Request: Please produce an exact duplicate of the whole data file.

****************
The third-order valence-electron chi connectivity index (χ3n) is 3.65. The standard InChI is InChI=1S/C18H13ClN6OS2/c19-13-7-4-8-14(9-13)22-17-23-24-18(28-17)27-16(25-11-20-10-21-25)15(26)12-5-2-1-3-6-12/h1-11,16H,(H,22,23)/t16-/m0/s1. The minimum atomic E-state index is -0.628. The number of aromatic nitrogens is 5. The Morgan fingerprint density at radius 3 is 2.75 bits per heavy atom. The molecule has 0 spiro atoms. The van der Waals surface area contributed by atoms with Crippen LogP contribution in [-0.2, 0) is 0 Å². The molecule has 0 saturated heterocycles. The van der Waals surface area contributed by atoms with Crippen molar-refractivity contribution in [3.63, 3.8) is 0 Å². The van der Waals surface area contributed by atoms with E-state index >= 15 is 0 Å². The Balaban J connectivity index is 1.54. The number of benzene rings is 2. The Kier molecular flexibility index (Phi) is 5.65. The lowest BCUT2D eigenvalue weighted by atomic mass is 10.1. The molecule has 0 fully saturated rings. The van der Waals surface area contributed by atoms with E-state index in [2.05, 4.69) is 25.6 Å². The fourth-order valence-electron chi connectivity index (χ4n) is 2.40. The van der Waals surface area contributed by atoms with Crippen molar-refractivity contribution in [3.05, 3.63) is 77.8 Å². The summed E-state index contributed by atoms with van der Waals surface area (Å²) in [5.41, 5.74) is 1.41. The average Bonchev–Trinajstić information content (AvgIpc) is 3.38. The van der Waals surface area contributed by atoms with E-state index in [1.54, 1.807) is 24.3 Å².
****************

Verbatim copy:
The third-order valence-electron chi connectivity index (χ3n) is 3.65. The standard InChI is InChI=1S/C18H13ClN6OS2/c19-13-7-4-8-14(9-13)22-17-23-24-18(28-17)27-16(25-11-20-10-21-25)15(26)12-5-2-1-3-6-12/h1-11,16H,(H,22,23)/t16-/m0/s1. The minimum atomic E-state index is -0.628. The number of aromatic nitrogens is 5. The Morgan fingerprint density at radius 3 is 2.75 bits per heavy atom. The molecule has 0 spiro atoms. The van der Waals surface area contributed by atoms with Crippen LogP contribution in [-0.2, 0) is 0 Å². The molecule has 0 saturated heterocycles. The van der Waals surface area contributed by atoms with Crippen molar-refractivity contribution in [3.63, 3.8) is 0 Å². The van der Waals surface area contributed by atoms with E-state index >= 15 is 0 Å². The Balaban J connectivity index is 1.54. The number of benzene rings is 2. The Kier molecular flexibility index (Phi) is 5.65. The lowest BCUT2D eigenvalue weighted by atomic mass is 10.1. The molecule has 0 fully saturated rings. The van der Waals surface area contributed by atoms with E-state index in [2.05, 4.69) is 25.6 Å². The fourth-order valence-electron chi connectivity index (χ4n) is 2.40. The van der Waals surface area contributed by atoms with Crippen molar-refractivity contribution in [3.05, 3.63) is 77.8 Å². The summed E-state index contributed by atoms with van der Waals surface area (Å²) in [5.41, 5.74) is 1.41. The average Bonchev–Trinajstić information content (AvgIpc) is 3.38. The van der Waals surface area contributed by atoms with E-state index in [1.54, 1.807) is 24.3 Å².